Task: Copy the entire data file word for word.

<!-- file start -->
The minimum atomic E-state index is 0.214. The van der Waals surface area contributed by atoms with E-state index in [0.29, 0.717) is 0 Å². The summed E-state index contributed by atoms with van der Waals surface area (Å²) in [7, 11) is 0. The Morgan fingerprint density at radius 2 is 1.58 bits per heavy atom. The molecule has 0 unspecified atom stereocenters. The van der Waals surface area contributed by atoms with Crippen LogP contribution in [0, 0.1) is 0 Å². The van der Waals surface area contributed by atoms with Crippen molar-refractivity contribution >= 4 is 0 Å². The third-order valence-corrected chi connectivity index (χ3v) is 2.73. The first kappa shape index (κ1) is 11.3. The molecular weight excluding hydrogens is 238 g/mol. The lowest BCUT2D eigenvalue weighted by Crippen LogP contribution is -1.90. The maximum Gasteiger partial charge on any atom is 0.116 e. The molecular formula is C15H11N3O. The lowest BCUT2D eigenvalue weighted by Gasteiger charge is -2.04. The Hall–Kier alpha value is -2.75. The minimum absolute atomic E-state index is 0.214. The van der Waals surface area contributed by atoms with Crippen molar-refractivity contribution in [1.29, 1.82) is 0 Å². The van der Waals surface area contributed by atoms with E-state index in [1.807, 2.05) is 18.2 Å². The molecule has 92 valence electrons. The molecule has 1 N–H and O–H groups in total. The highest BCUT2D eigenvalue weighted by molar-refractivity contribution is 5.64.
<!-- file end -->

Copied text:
The minimum atomic E-state index is 0.214. The van der Waals surface area contributed by atoms with E-state index in [0.29, 0.717) is 0 Å². The summed E-state index contributed by atoms with van der Waals surface area (Å²) in [7, 11) is 0. The Morgan fingerprint density at radius 2 is 1.58 bits per heavy atom. The molecule has 0 unspecified atom stereocenters. The van der Waals surface area contributed by atoms with Crippen LogP contribution in [0, 0.1) is 0 Å². The van der Waals surface area contributed by atoms with Crippen molar-refractivity contribution >= 4 is 0 Å². The third-order valence-corrected chi connectivity index (χ3v) is 2.73. The first kappa shape index (κ1) is 11.3. The molecular weight excluding hydrogens is 238 g/mol. The lowest BCUT2D eigenvalue weighted by Crippen LogP contribution is -1.90. The maximum Gasteiger partial charge on any atom is 0.116 e. The molecular formula is C15H11N3O. The lowest BCUT2D eigenvalue weighted by Gasteiger charge is -2.04. The Hall–Kier alpha value is -2.75. The minimum absolute atomic E-state index is 0.214. The van der Waals surface area contributed by atoms with Crippen molar-refractivity contribution in [1.29, 1.82) is 0 Å². The van der Waals surface area contributed by atoms with E-state index in [1.807, 2.05) is 18.2 Å². The molecule has 92 valence electrons. The molecule has 1 N–H and O–H groups in total. The highest BCUT2D eigenvalue weighted by molar-refractivity contribution is 5.64.